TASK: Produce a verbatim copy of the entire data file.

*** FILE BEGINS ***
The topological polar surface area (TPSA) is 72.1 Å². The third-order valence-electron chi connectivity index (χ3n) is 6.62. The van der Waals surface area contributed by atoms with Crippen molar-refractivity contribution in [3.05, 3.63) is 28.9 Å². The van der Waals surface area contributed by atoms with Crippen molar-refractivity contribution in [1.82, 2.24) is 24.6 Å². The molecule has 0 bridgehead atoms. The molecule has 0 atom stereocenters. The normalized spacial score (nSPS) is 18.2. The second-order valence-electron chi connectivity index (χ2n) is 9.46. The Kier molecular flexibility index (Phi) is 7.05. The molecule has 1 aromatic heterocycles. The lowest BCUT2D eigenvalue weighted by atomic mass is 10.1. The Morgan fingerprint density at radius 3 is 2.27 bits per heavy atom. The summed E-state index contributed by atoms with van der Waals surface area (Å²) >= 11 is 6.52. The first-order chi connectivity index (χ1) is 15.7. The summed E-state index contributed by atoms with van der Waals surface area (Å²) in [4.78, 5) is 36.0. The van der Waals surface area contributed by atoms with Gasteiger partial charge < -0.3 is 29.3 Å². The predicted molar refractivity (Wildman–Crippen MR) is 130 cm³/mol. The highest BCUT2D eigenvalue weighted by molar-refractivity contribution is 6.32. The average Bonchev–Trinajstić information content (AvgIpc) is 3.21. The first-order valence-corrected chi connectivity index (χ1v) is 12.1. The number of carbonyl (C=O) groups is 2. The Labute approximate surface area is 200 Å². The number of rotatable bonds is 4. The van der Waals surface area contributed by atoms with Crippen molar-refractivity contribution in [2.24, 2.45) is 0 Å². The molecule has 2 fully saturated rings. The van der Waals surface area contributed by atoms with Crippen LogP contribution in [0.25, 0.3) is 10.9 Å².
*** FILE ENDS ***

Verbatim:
The topological polar surface area (TPSA) is 72.1 Å². The third-order valence-electron chi connectivity index (χ3n) is 6.62. The van der Waals surface area contributed by atoms with Crippen molar-refractivity contribution in [3.05, 3.63) is 28.9 Å². The van der Waals surface area contributed by atoms with Crippen molar-refractivity contribution in [1.82, 2.24) is 24.6 Å². The molecule has 0 bridgehead atoms. The molecule has 0 atom stereocenters. The normalized spacial score (nSPS) is 18.2. The second-order valence-electron chi connectivity index (χ2n) is 9.46. The Kier molecular flexibility index (Phi) is 7.05. The molecule has 1 aromatic heterocycles. The lowest BCUT2D eigenvalue weighted by atomic mass is 10.1. The Morgan fingerprint density at radius 3 is 2.27 bits per heavy atom. The summed E-state index contributed by atoms with van der Waals surface area (Å²) >= 11 is 6.52. The first-order chi connectivity index (χ1) is 15.7. The summed E-state index contributed by atoms with van der Waals surface area (Å²) in [4.78, 5) is 36.0. The van der Waals surface area contributed by atoms with Gasteiger partial charge < -0.3 is 29.3 Å². The predicted molar refractivity (Wildman–Crippen MR) is 130 cm³/mol. The highest BCUT2D eigenvalue weighted by molar-refractivity contribution is 6.32. The average Bonchev–Trinajstić information content (AvgIpc) is 3.21. The first-order valence-corrected chi connectivity index (χ1v) is 12.1. The number of carbonyl (C=O) groups is 2. The Labute approximate surface area is 200 Å². The number of rotatable bonds is 4. The van der Waals surface area contributed by atoms with Crippen molar-refractivity contribution in [2.24, 2.45) is 0 Å². The molecule has 2 fully saturated rings. The van der Waals surface area contributed by atoms with Crippen LogP contribution in [0.25, 0.3) is 10.9 Å².